By the time we figured out that we were not anywhere close to the "Leeza Gibbons Show," our bus had come to the end of its line, and we had to catch another bus back to Hollywood. It was late when we arrived, and we decided to go to a Taco Bell drive-through for dinner. "Where the hell have you been?" the Taco Bell voicebox squawked when we asked for water with our food. "Don't you know there's been an earthquake?"
We didn't get water, but for some reason Taco Bell gave us nearly fifty packets of hot sauce. Stirred to callous absurdity by the events of the say, we drove through the snarled LA rush-hour traffic yelling at people out the window.
"Where the hell have you been?" we yelled at pedestrians. "Don't you know there's been an earthquake?" After this got tiresome, we changed our slogan to "Don't eat the fish!"
Perhaps not understanding us, perhaps identifying with our delirium, a surprising number of pedestrians yelled back, or gave us the thumbs-up. Encouraged by the response, we continued into downtown LA for more sloganeering. In one particularly seedy neighborhood, I leaned out the window and asked a transvestite hustler what I could get for four packets of mild. He blew me a kiss with his extended middle finger.
We returned to the apartment that night and never did attempt another foray into Los Angeles. On our final afternoon in Valencia, we went down to the duck pond to loll in the sun and watch the mild aftershocks ripple the water. The management had prohibited wading, but three little Mexican boys made the most of the situation by skimming the water's edge for insects. Whenever one of the kids caught a bug, he would show it to his companions, then triumphantly squash it into the pavement. The mother — a slim, pretty girl who didn't look much older than I — sat stiffly in a metal folding chair nearby, never taking her eyes off the water. Whenever a tremor shook the pond into a cluster of little waves, she winced. Despite her children's small, gleeful victories over nature, I sensed it would be a while before she would trust the earth again.
Five days after arriving in the Santa Clarity valley, I did something that few other people who had weathered the earthquake could do: I left, and took my home with me.
Sitting here in this Joshua Tree desert, I look up at the hovering clouds and see something that resembles a bull, floating its way overhead. The bull drifts west, where the clouds have laced themselves together at the edge of the sky, dissolving the horizon into mystery. Not a mystery of the unknown — but a mystery of the familiar, of places already traveled.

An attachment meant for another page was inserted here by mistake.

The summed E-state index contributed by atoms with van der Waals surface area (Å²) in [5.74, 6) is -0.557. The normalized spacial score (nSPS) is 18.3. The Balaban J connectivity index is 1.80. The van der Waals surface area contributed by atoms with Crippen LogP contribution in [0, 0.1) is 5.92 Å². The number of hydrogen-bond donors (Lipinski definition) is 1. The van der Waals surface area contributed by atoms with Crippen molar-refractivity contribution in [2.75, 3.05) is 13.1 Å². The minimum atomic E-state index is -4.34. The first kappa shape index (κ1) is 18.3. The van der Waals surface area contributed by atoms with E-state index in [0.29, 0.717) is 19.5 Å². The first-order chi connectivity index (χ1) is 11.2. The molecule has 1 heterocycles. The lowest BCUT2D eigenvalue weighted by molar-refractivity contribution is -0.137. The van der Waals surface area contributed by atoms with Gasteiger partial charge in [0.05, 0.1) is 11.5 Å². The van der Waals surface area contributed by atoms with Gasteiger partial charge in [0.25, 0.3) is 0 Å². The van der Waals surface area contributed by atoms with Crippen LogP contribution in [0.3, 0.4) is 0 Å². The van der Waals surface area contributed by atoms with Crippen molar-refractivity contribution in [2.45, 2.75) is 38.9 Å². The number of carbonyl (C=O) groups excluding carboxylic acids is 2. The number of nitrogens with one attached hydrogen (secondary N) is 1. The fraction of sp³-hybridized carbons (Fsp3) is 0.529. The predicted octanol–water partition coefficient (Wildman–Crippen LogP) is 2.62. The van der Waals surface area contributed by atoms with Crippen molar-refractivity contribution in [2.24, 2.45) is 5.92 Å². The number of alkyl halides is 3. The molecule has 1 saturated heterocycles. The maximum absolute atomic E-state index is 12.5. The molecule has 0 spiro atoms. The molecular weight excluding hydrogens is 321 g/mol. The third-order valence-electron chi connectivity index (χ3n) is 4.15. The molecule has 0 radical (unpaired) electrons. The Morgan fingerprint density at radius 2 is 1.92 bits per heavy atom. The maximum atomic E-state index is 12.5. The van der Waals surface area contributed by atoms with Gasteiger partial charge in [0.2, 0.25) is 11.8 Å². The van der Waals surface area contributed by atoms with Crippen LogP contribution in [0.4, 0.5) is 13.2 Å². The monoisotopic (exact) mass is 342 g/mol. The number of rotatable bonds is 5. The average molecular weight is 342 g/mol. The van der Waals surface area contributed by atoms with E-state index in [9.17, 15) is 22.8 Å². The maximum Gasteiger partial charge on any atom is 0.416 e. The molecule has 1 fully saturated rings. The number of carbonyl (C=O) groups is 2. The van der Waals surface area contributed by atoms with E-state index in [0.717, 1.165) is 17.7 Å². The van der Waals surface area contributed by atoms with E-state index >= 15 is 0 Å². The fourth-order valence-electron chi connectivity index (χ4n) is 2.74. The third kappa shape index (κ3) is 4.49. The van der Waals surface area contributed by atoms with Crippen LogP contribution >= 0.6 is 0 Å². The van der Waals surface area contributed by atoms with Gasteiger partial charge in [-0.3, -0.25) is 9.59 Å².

Reality resists triangulations and formulas. In the end, reality becomes a choice — a decision after the fact. I am tempted to add up the extremes of the earthquake — the dull horrors and the absurdities — and pass them off as cloud-like aberrations, manifestations of the surreal — melting clocks and fur-covered teacups in an otherwise ordered gallery. But then, surreality only occurs when we believe too much in reason and order, time and space, predictability and consistency. Civilization is surreal, not earthquakes. And — when we derive too much meaning from the manifestations of civilization — we sometimes find ourselves in a meaningless world.
The olive-drab desert which surrounds me now communicates the same idea: it vetoes the constructs and intrusions of man. There are no horrors or absurdities here because the desert does not allow us to fool ourselves in the first place. Perhaps — like Job in the Old Testament — we have missed the point: we have looked for answers and received only a reprimand. Unlike good or evil, randomness carries no antipode — only a blank expression.
Consequently, we discover that the only way around randomness is to return full-circle into a world of oversized Greenlands — to ignore this blank expression as it ignores us: to live by faith. It makes for an odd compromise — this faith — and it requires that we use it with caution — that we resist the urge to glance skyward and brazenly conclude that clouds are bulls.